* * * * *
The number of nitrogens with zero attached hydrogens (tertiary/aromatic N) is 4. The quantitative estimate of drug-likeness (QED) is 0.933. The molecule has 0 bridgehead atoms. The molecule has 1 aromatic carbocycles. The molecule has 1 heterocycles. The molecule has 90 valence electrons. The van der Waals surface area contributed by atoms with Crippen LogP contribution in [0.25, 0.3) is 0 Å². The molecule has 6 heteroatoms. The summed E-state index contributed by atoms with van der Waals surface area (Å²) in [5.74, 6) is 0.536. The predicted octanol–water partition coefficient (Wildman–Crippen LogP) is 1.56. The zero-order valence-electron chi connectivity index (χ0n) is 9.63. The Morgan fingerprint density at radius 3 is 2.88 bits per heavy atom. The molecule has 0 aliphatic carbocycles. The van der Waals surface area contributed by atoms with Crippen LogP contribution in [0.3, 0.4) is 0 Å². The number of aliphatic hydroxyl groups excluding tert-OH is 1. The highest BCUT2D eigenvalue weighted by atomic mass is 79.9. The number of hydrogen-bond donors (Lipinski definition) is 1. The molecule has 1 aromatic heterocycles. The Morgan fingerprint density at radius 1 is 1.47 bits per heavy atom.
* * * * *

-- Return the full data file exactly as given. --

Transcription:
The number of nitrogens with zero attached hydrogens (tertiary/aromatic N) is 4. The quantitative estimate of drug-likeness (QED) is 0.933. The molecule has 0 bridgehead atoms. The molecule has 1 aromatic carbocycles. The molecule has 1 heterocycles. The molecule has 90 valence electrons. The van der Waals surface area contributed by atoms with Crippen LogP contribution in [0.25, 0.3) is 0 Å². The molecule has 6 heteroatoms. The summed E-state index contributed by atoms with van der Waals surface area (Å²) in [5.74, 6) is 0.536. The predicted octanol–water partition coefficient (Wildman–Crippen LogP) is 1.56. The zero-order valence-electron chi connectivity index (χ0n) is 9.63. The Morgan fingerprint density at radius 3 is 2.88 bits per heavy atom. The molecule has 0 aliphatic carbocycles. The van der Waals surface area contributed by atoms with Crippen LogP contribution in [0.3, 0.4) is 0 Å². The number of aliphatic hydroxyl groups excluding tert-OH is 1. The highest BCUT2D eigenvalue weighted by atomic mass is 79.9. The number of hydrogen-bond donors (Lipinski definition) is 1. The molecule has 1 aromatic heterocycles. The Morgan fingerprint density at radius 1 is 1.47 bits per heavy atom.